• If a 12-basis-point jump on Wednesday in 10-year Treasury yields wasn’t enough, there are indications that investors have been ramping up bets on a further increase. Positions across bond futures jumped by the equivalent of more than $20 billion of 10- year bonds on that day alone
  • Italy and the European Union resumed their sniping as the populist government in Rome prepared to flesh out its fiscal plans. Antonio Tajani, president of the European Parliament, predicted the administration would overshoot the budget deficit target of 2.4 percent it has set for next year
  • Downside risks to Japan’s economy have increased in the past year and more work will be needed to sustain the recovery, the International Monetary Fund said after its annual consultation with the Japanese government
  • Greece is mulling the creation of bad-loan vehicles after a rout in bank stocks highlighted investor doubts about the health of the country’s financial system, three people familiar with the matter said
  • The European Central Bank should normalize its monetary policy at a measured pace to prevent any “unforeseen negative effects,” according to Governing Council Member Olli Rehn
  • Prime Minister Theresa May’s officials are drawing up plans to rush her Brexit deal through Parliament in an attempt to head off a rebellion from her own party, according to people familiar with the matter
  • The Federal Reserve may eventually raise interest rates to levels where they begin to restrain economic growth though that’s still some ways off, Chairman Jerome Powell said Wednesday
  • Japan’s benchmark bond yield climbed to 2-1/2 year high amid a global rout, rising past a level that had previously prompted the central bank to conduct a surprise bond- purchase operation to stem the advance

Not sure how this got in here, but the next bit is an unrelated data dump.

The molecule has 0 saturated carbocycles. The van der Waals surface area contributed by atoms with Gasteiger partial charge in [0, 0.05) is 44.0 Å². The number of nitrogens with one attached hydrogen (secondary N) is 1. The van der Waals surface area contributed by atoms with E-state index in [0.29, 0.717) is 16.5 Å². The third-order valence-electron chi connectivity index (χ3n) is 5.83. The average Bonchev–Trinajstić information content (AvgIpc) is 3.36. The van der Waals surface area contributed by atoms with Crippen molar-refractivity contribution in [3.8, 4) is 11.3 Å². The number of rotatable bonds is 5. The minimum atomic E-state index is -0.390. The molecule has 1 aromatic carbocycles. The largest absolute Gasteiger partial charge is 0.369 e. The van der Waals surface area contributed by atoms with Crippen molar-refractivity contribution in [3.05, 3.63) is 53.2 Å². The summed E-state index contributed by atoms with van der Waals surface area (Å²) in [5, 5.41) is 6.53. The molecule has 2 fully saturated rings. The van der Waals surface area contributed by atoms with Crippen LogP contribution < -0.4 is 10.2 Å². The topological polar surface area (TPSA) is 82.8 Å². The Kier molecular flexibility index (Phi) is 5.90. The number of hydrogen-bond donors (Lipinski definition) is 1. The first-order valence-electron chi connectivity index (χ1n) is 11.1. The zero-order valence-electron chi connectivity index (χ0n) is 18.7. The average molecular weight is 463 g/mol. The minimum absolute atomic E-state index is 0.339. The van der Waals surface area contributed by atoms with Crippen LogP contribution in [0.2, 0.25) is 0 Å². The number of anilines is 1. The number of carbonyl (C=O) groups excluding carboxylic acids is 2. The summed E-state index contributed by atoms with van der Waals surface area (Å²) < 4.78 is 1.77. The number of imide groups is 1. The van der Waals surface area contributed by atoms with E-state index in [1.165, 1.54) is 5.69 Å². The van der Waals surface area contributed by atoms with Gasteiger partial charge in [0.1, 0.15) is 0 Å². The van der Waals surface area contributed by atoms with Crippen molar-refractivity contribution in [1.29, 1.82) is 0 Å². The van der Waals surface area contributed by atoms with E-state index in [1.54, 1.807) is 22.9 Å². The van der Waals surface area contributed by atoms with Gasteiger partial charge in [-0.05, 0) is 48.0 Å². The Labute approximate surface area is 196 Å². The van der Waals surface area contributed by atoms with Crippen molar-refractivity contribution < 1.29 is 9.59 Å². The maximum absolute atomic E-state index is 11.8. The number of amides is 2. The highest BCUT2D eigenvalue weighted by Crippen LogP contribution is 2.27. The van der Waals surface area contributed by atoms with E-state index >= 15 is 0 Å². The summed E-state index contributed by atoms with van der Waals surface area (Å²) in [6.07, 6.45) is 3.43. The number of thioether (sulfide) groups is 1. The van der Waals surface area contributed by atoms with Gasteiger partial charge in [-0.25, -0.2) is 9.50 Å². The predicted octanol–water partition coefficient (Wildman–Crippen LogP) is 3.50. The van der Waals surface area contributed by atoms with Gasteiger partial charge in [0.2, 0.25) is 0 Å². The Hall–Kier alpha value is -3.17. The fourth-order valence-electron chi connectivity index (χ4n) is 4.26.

Asia-Pac stocks traded mostly lower as the effects of rising rates spooked investors following a concoction of strong US economic data and upbeat comments from Fed’s Powell. ASX 200 (+0.5%) bucked the trend as the index was supported by energy and financial names, while Nikkei 225 (-0.6%) eroded initial gains and fell in the red on currency effects. Elsewhere, Hang Seng (-1.7%) underperformed as the healthcare sector also weighed on the index, while mainland China was closed due to the Golden Week holiday. Finally, JGB yields rose across the curve with the 10yr and 30yr yields hitting levels last seen at the front end of 2016. US Vice President Pence is to say that US "will not be intimidated" by China following the dispute at the South China sea. According to the excerpts, Pence is also to say that China laid out a strategy in June to split US groups with "covert actors, front groups, and propaganda outlets". In related news, the US Navy is reportedly to propose a "major" show of force to warn China after the South China sea quarrel.

Top Asian News

  • JPMorgan Sees ‘Full-Blown Trade War,’ and China Stock ETF Sinks
  • India Sensex Tumbles as Investors Sell Before Rate Decision
  • Rupee Pares Fall as Govt Unveils Details on Oil Corps FX Loans
  • India’s Top Court Clears Third Round of Bidding for Essar Steel

European equities are once again on the back foot, as concerns about a more hawkish Fed and resurfaced worries about Italy’s budget plans have hit stocks. The negative risk tone has led all major European bourses into the red, with the FTSE lagging its peers due to additional pressure offered by a bid GBP. The financial sector is outperforming as European banks are benefitting from the yield environment in fixed income, with Deutsche Bank, SocGen and Credit Agricole all up over a percent. Danske Bank are close to the foot of the Stoxx 600 after reports the Danish bank have had to discontinue their share buyback programme amid dialogue with US authorities over their Estonian money laundering scandal. EasyJet are down around 1.1% following a 0.8% drop in their load factor compared to last September.

Top European News

  • Greece Is Said to Weigh Bad-Loan Vehicles Amid Market Pounding
  • L’Oreal, Kering, Other Luxury Stocks Hit by China Checks Report